I found the book pretty heavy going overall, that they were gems within the text and the concluding chapter was particularly useful from my point of view. I think it was this edition, downloaded with great pain as an e-book from the University library, that reminded me of the concept of writing as research (more of which in another post) .

I also recall that I read in weekend edition of the newspaper an article about Robert Boice's famous book a How writers journey to comfort and fluency (Boice, 1974). The main issue with this book is that it costs at least £65 and you can be pretty hard to come by.

However being a resourceful academic I made use of that ultimate research tool, the search engine, and found myself a few related articles which I have collected together in my Mendeley group,  a few of which are referenced at the bottom of this piece.

One by Boice which made a lasting impression on me, brought together sources as diverse as hypnosis, spiritualism and surrealism - if you are ever come across information on automatic writing, you are advised to take note of this quote

Having made a foray into the online sources of papers by Boice, I returned to the task of finding a book. I managed to locate a much cheaper but related book, Professors as Writers (Boice, 1990) which was available in electronic format. Reading that alerted me to hold other set of publications. So I made some time and did a load of reading and lo and  behold, I am chugging away with my writing, and champing at the bit to share my newfound prizes with other people.

Moving on from Boice, a number of useful publications are pitched at fiction authors. nonetheless I think much of the advice is equally relevant and useful two academic authors. Julia Cameron devised a method of daily pages for creativity, which has much relevance to writers. The method is explained in The Artists Way, which for my money has a little too many references to God and uncovering genius, however, I came across it via a motivational web site called 750 words, and it does present a well structured approach which can definitely make positive contributions to the writing process.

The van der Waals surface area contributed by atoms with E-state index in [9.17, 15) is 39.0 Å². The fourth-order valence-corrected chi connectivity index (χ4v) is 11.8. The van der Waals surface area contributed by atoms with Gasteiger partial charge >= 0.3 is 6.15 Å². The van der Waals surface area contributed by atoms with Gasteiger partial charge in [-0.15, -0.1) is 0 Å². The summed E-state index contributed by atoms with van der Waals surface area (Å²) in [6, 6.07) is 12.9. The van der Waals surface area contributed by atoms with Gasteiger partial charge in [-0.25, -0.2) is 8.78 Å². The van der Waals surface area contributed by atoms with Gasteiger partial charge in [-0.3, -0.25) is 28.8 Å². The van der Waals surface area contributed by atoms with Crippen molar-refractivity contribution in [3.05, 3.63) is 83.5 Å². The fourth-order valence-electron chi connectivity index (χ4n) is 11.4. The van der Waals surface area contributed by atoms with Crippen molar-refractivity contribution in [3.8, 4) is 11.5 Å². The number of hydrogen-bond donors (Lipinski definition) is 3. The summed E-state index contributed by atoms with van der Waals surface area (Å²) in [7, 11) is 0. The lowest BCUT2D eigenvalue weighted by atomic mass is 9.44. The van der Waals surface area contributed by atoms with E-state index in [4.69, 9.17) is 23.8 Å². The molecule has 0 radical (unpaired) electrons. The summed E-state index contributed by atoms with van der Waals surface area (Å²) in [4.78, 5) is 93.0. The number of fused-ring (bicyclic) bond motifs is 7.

Interesting, some aspects of cameron's approach can be found in a much earlier publication by Dorothea Brande titled Becoming a Writer (Brande, 1934) which has been widely cited and is much admired by many famous authors.

Interestingly, the advice of Cameron and Brande is actually borne out by the evidence which Boice (originally a psychologist, but much concerned with professional development)  assembled whilst he was working at Stanford

There are of course lots of resources online which relate to academic writing

A goto destination for academic advice is always the tomorrow's professor website, run by Rick Riess, this site is a gem of a source for educational and professional development items which will be relevant and useful for academics and post grad students particularly, But in some cases even for undergraduate students. Listed below I just a short selection of the currently available relevant resources:

Another one is the Academic coaching and writing web site which is particularly useful since it has a writing ebook, and many links to interesting and relevant articles. 


Boice, R. and Jones, F., 1984. Why Academicians Don’t Write. The Journal of Higher Education, 55(5), pp.567–582. Available at: http://doi.org/10.2307/1981822.

Boice, R. and Meyers, P.E., 1986. Two Parallel Traditions Automatic Writing and Free Writing. Written Communication, 3(4), pp.471-490.

Boice, R., 1990. Professors as writers: A self-help guide to productive writing. Stillwater, OK: New Forums Press.

Boice, R., 1994. How Writers Journey To Comfort and Fluency: A Psychological Adventure. Praeger, Greenwood Publishing Group, 88 Post Road West, Box 5007, Westport, CT 06881.

Boice, R., 1995. Writerly Rules for Teachers. The Journal of Higher Education, 66(1), pp.32–60. Available at: http://www.jstor.org/stable/2943950.

Brande, D., 1934. Becoming a writer

Cameron, J., 2002. The artist's way. Penguin.

Kamler, B. and Thomson, P., 2014. Helping doctoral students write: Pedagogies for supervision. Routledge.


Academic coaching and writing:  http://academicwritingandcoaching.org
Tomorrow's Professor: http://tomprof.stanford.edu/